Recently, a friend sent me a text message with a rather conservative back-of-the-envelope calculation putting the number of lecture slides we’ve seen since October 2009 at roughly 41,000. Talk about PowerPoint Hell. That got me thinking: how many questions have I answered in that same time period?
Here’s the conservative estimate, not including quizzes, workshops, and miscellaneous other goodies: with roughly 100 questions per exam, an average of an exam every 3 weeks, and accounting for a few weeks off, that puts us at about 1,500 test questions. But to prepare for each exam, we (or at least, I) complete multiple practice exams – about 2 per exam, averaging probably 50 questions each – now we’re at 3,000. Add another 3,000 from my USMLE Step 1 practice materials & online question bank, and I’ll have answered about 6,000 questions by the time I take my exam on May 5th.
Now, you’d think that would make me one hell of a physician-to-be, but the truth is this is pretty average for a US medical student. Worst of all, we struggle daily with our perceived (and actual) incompetence in the face of the insurmountable knowledge medicine has accumulated, mostly in recent decades. Science has given us insight that has made the study and practice of medicine simultaneously easier and more difficult.
I spend some of the scant free time that I have reading health news, and I don’t have to look hard to find a fellow reader lamenting the fact that we haven’t cured cancer, or that we have the cure for diabetes but doctors stand to profit by keeping their patients on insulin for life. But cancer isn’t a single process (there are enough variations of cancer to make your head spin – just ask a med student), and diabetes is a progressive disease exquisitely intertwined with diet and lifestyle. We’re still struggling to wrap our minds around these and many other diseases on the molecular level. We read of breakthroughs and potential cures often – treatments look promising, but may only reveal a new stumbling block or even stalemate with a disease process.
I’d like to help people understand how we approach disease in modern medicine – it goes way beyond the history and physical exam that you’re used to suffering through at your doctor’s office (but continue to humor us, please, when we ask you how much you smoke and if it’s possible you may be pregnant – it’s important). The practice of medicine has surpassed the levels of the person and the cell, operating now at the level of the protein (or its blueprint, the gene).
I’ll use Multiple Sclerosis as an example – take a look at an actual slide I dug up from a past lecture:
In English, the immune system inappropriately targets “self” proteins in people who develop MS. A logical approach is to use immunosuppression – corticosteroids to shut the entire process down (like driving a thumbtack with a sledgehammer), or more targeted approaches, as we’ve discovered using molecular medicine. That alphabet soup you see above is a collection of cell signals (called cytokines) involved in the process of inflammation. As the mentor I quoted in a previous post taught, we must choose a point in the pathway to block. Here are a couple:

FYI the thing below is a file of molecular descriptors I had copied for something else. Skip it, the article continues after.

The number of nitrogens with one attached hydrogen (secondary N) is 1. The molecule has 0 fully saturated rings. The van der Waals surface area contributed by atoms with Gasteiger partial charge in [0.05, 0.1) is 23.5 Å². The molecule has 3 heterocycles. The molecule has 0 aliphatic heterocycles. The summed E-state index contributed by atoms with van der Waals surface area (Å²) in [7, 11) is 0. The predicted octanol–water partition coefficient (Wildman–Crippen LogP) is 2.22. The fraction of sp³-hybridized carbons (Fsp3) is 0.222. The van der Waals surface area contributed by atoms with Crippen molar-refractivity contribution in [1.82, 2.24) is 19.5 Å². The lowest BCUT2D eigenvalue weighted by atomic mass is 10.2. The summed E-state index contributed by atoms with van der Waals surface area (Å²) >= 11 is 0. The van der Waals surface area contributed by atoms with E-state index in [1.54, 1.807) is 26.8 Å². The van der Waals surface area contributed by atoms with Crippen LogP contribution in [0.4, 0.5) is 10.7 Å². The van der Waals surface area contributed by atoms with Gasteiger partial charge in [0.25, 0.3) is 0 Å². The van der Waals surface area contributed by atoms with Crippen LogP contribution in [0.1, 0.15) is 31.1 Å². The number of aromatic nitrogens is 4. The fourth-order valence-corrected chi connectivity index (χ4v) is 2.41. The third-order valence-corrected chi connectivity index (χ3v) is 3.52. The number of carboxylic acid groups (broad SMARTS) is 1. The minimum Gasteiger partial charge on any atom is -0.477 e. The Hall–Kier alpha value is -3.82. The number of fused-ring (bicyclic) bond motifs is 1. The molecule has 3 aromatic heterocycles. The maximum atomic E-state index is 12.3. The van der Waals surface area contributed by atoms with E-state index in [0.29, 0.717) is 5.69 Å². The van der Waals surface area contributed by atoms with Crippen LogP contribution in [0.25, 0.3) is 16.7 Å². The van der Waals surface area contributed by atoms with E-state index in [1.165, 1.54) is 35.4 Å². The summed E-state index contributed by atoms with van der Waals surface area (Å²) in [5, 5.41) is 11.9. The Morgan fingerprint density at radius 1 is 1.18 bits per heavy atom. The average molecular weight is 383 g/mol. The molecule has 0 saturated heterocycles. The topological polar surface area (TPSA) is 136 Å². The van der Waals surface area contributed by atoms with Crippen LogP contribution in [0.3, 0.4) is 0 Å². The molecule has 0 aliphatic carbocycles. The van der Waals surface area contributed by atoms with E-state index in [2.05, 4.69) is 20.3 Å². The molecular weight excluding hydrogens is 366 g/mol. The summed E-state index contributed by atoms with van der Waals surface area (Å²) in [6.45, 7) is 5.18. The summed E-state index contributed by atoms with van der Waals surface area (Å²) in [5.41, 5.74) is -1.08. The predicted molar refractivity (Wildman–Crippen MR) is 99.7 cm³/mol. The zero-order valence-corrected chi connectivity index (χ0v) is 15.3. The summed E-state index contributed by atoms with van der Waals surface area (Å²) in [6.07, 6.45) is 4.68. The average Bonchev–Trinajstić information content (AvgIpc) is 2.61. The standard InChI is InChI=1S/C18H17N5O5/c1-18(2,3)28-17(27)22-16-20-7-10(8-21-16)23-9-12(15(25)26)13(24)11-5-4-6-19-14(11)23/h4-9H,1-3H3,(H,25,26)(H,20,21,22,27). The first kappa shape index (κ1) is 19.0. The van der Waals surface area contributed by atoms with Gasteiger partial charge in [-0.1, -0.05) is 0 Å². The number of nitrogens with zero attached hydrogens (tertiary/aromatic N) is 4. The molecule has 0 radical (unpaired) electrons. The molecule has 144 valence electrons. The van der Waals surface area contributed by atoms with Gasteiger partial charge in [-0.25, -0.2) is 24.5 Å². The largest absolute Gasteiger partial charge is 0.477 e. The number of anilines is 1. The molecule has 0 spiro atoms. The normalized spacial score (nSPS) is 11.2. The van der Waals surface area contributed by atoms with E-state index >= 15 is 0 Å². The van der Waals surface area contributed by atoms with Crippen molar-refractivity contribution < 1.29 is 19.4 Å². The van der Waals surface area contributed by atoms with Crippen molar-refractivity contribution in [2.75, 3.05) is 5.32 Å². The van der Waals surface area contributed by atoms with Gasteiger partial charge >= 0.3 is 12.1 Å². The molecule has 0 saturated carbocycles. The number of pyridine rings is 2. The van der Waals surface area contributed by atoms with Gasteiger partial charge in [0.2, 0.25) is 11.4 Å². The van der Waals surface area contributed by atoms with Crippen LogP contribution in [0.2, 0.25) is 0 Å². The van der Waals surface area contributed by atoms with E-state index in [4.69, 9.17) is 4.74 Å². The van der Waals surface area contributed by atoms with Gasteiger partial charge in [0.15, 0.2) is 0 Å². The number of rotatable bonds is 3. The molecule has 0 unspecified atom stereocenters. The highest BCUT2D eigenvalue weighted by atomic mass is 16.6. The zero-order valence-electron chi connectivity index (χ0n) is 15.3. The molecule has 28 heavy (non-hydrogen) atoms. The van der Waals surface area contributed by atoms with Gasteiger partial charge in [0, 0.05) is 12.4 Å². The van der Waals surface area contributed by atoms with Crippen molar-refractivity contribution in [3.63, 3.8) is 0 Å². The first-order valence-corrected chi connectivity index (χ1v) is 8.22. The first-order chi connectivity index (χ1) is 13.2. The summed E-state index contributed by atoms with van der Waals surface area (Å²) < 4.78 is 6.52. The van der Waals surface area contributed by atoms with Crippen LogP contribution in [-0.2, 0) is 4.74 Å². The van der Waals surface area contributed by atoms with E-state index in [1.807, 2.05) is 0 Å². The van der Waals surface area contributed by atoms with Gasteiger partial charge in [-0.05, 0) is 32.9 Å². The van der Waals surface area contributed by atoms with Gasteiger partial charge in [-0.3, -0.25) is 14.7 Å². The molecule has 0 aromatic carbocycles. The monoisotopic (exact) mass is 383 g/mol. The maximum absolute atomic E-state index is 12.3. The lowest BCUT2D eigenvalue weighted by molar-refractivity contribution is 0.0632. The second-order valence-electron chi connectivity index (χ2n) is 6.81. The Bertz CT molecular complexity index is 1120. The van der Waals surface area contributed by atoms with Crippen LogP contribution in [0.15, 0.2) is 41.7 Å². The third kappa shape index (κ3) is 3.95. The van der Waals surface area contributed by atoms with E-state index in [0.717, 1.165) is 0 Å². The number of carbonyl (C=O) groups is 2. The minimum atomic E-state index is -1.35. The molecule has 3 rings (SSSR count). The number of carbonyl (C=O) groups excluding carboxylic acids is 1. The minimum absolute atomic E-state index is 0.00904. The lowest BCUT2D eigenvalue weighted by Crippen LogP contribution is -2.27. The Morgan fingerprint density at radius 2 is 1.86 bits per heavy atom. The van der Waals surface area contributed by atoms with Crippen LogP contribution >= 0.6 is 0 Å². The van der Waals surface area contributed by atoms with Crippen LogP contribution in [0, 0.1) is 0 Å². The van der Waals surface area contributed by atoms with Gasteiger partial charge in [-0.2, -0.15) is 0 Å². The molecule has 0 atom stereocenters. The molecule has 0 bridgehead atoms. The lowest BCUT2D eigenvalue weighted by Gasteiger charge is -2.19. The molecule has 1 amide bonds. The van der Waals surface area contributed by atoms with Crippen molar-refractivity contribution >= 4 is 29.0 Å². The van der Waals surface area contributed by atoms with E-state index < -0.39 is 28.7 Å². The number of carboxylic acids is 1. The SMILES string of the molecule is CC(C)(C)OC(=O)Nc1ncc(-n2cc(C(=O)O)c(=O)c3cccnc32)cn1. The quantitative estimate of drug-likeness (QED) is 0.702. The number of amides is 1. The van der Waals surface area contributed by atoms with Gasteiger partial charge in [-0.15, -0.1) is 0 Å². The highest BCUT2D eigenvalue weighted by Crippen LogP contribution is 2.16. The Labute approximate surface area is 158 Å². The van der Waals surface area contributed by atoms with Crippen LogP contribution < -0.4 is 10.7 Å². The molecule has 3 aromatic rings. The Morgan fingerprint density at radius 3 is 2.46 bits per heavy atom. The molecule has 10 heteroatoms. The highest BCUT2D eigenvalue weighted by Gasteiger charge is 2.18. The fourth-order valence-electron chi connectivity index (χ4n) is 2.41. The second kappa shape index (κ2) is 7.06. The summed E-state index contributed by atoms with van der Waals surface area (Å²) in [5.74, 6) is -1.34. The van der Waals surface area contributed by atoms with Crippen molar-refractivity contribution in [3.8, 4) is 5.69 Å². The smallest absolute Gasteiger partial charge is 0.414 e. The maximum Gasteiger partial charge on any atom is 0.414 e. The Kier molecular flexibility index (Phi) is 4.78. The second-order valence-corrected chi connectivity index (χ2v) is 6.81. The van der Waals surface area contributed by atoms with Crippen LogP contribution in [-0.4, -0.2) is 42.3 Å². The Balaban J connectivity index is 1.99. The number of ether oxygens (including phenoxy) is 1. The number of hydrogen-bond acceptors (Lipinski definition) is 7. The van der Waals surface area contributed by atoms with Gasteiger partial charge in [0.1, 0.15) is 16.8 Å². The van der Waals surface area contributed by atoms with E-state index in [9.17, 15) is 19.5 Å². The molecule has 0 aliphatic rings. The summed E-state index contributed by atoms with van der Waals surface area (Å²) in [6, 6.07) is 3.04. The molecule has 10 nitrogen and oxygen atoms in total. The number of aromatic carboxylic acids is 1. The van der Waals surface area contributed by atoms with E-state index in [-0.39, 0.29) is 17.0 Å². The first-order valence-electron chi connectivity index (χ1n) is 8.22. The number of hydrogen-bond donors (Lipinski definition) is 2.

Natalizumab (Tysabri) is a manufactured antibody that targets a specific protein (called an integrin) white blood cells need to cross from the blood into an organ. It was a breakthrough drug – the first of its kind. Natalizumab was (and is) employed in the treatment of MS, but carries a grave risk – some patients on long-term therapy developed a debilitating and fatal condition known as Progressive Multifocal Encephalopathy (PML), as a result of the immunosuppression. The drug was removed from the market, but returned, and is still in use because it is believed the benefits outweigh the risks – and though controversial, for some, they do.
Rituximab (Rituxan) is another drug that works by specifically targeting the protein CD20 on the surface of B-cells. It can completely decimate your mature B-cell population, leaving other cells untouched (pretty impressive). You may have heard of it in the context of Rheumatoid Arthritis treatment, because it works rather well (recently, Rituxan has also been implicated in the development of PML, though fewer cases are documented). Not long ago, however, it was discovered that Rituxan may help people who suffer from MS.
Now, it was believed that T-cells, not B-cells, were the main culprit in MS – but just because we don’t yet understand how or why a therapy works doesn’t preclude its use – welcome to the world of “off-label” use. There are literally hundreds of examples of treatments we are close to clueless about, but are used because they work predictably – need an example? Tylenol (and it wasn’t until the 1970s that we began to understand how aspirin works).
So there you have it – two examples of less-than-perfect treatments in the context of one disease. It takes immense amounts of money, research, and testing (and more money) to bring new treatments to market. This isn’t Advil for a headache – this is the big leagues. The next time you witness someone complaining about the lack of progress in modern medicine, politely remind them that it’s more complex than even the best of us know, and that progress will continue to be slow and painful with respect to many diseases.
“Knowing my own limitations and those of medicine in general, I will make an effort to cure, when possible, and always comfort.”
Taken from a modified Hippocratic Oath